Yes, after getting my official ADHD and Anxiety diagnosis, I just cried. After a lifetime of confusion, feeling stupid, beating myself up, etc. I finally felt like I had some validation. An explanation for everything. It is very freeing and empowering. I'm so glad you're also on the path to healing.

Oh, I did finally finish college and earned my BA. Took me until the age of 37, but hey, I did it! Besides giving birth to my kids, this is my only other BIG accomplishment. Especially since I graduated with a 4.0 gpa. At that point in my life, I was extremely determined. I was out to prove something to myself. It wasn't easy though. I worked my butt off, along with having several little mini-breakdowns. :lol:


That's amazing! I really admire that you had the drive to do that, even if it took longer than you expected. I recently started a college program and have noted the irony that I'm now doing something that I could never ever envision myself doing, back when I was just graduating HS. As you know, the process of just applying for college is a lot of stress, and then I had to go through a bunch more stuff just to get into the program I'm in now. I hope it's all worth it.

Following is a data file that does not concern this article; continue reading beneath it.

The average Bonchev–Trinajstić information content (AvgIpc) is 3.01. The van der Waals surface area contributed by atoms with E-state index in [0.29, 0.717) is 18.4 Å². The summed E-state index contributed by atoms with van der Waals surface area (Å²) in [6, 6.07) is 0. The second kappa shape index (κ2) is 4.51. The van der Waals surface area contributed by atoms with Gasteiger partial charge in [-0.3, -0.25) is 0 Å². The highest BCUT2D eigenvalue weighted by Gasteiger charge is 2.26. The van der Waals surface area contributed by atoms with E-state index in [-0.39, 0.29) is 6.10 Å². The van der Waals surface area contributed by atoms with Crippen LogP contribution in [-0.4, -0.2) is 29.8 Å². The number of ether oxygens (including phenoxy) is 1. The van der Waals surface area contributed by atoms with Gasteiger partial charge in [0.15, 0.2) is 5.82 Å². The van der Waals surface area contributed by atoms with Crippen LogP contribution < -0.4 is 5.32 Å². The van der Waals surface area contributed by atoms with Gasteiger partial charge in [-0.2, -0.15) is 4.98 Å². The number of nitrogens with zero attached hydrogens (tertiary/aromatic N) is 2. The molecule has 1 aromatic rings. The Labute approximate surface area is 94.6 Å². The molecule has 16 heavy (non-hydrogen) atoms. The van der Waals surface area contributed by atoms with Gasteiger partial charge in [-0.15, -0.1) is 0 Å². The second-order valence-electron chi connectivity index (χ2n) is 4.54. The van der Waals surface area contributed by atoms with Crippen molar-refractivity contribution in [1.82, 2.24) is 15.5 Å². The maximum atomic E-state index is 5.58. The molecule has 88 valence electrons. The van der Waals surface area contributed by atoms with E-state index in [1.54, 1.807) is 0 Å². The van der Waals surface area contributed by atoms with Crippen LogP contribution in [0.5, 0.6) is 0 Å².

Thank you for sharing some of your story. Venting is somewhat therapeutic, isn't it?. Must be! Cause I just typed a ton! Promise I did not plan on my response being sooooo long!! :giggle:

Hopefully though, through me sharing some of my experiences and thoughts, you will find some comfort in knowing you are not alone.



Yes, it was therapeutic, and I'm glad I'm not the only one here who likes to talk! Thank you so much for sharing your story. I literally have always felt like I was the only one on the planet who had gone through some of that stuff. Everyone I've ever met in real life, even the introverted ones, never seemed to come close to being as shy as I was. I'm sorry you went through some of the same or similar things, but it has really helped me to hear your story.